17 Dec Future of Workplace Flexibility – Data & Power
Having worked as a workplace strategist at BDP, MCM and more recently Perkins+Will, I have over 15 years experience within the commercial office sector. Working with clients such as BT, Bupa, Discovery Networks, HAVAS Media, Estee Lauder, CBRE and Truphone, I’ve witnessed a huge shift in the way people work and communicate and the environments being occupied. As we get to the end of 2018 and a new year is about to begin to wonder what the future holds for the workplace and the physical environments that make them up.
This series will touch upon what I feel are the 5 most influential factors regarding the future of workplace flexibility: power, data, physical environment, people and Artificial Intelligence (AI).
The ability for people to use mobile technology is still highly dependent on the availability of power to the device and how this is managed and provided. Battery technology has come on leaps and bounds in the last few years and will get better as time goes on. There is a need however to charge these batteries and the need for wires to connect these batteries to the power grid has always been a necessity.
There are some wireless power technologies available that can at present charge compatible mobile phones through contact with surfaces connected to a power grid. The next evolution of this is to enable devices to receive power wirelessly and independently of these. There are these technologies available at present and once these become more widespread users will be able to realise greater freedom of movement around the office environment. No longer will there be a need to carry around battery packs to facilitate mobile working.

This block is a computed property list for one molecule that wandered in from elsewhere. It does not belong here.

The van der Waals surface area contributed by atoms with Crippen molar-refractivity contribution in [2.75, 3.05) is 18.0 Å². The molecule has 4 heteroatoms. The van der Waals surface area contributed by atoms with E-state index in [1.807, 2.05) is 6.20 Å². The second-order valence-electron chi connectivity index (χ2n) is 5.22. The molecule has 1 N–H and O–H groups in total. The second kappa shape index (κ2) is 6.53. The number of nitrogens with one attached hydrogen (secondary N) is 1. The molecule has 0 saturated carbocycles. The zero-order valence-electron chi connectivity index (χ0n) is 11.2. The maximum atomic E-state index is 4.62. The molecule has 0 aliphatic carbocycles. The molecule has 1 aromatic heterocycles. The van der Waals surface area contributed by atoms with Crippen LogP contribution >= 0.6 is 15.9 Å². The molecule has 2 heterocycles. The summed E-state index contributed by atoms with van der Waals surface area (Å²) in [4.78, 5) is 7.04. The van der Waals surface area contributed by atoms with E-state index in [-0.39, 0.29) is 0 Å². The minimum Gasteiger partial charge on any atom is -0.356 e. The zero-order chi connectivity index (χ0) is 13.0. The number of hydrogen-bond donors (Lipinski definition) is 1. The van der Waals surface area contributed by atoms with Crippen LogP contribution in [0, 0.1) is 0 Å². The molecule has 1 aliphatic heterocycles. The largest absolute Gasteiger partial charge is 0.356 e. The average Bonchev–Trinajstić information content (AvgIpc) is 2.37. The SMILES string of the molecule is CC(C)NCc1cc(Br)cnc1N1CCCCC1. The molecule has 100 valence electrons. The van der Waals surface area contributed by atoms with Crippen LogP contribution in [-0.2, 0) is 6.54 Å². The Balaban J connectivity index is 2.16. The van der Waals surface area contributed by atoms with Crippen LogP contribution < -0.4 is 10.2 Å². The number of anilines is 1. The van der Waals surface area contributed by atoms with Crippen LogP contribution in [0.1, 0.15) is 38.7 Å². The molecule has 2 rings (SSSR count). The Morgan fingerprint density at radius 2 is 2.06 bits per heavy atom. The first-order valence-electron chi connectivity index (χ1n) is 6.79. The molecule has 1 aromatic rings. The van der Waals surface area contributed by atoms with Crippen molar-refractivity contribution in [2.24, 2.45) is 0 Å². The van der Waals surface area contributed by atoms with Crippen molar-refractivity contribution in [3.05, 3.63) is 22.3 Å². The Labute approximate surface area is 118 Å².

Fig 1. Early mobile phone with battery ‘case’ vs current battery power pack.
This newfound ability to move more freely around the office environment brings other challenges to users of mobile technology. The issue of data and the transmission of this data from ever-increasing cloud networks primarily through WiFi. Users currently use WiFi when working remotely from a physical connection to a local network. If all staff were able to work remotely using WiFi the issue of bandwidth starts to rear its head. Users with high demands for access to data would quickly become frustrated with slow access to networks and files reducing their productivity. The introduction of 5G technology within the next 2 years will enable faster data transfers for mobile technology. There is also the prospect of Li-Fi, or light fidelity, technology which allows data to be transmitted at high speed over the visible light spectrum. The current installation of LED lighting solutions within offices will facilitate this as the Li-Fi works using standard LED lamps.
Fig 2. An image of how LTE and WiFi work compared to how LiFi works by beaming data across the light spectrum inside an office.
Author: Noel Brewster, Senior Sales Executive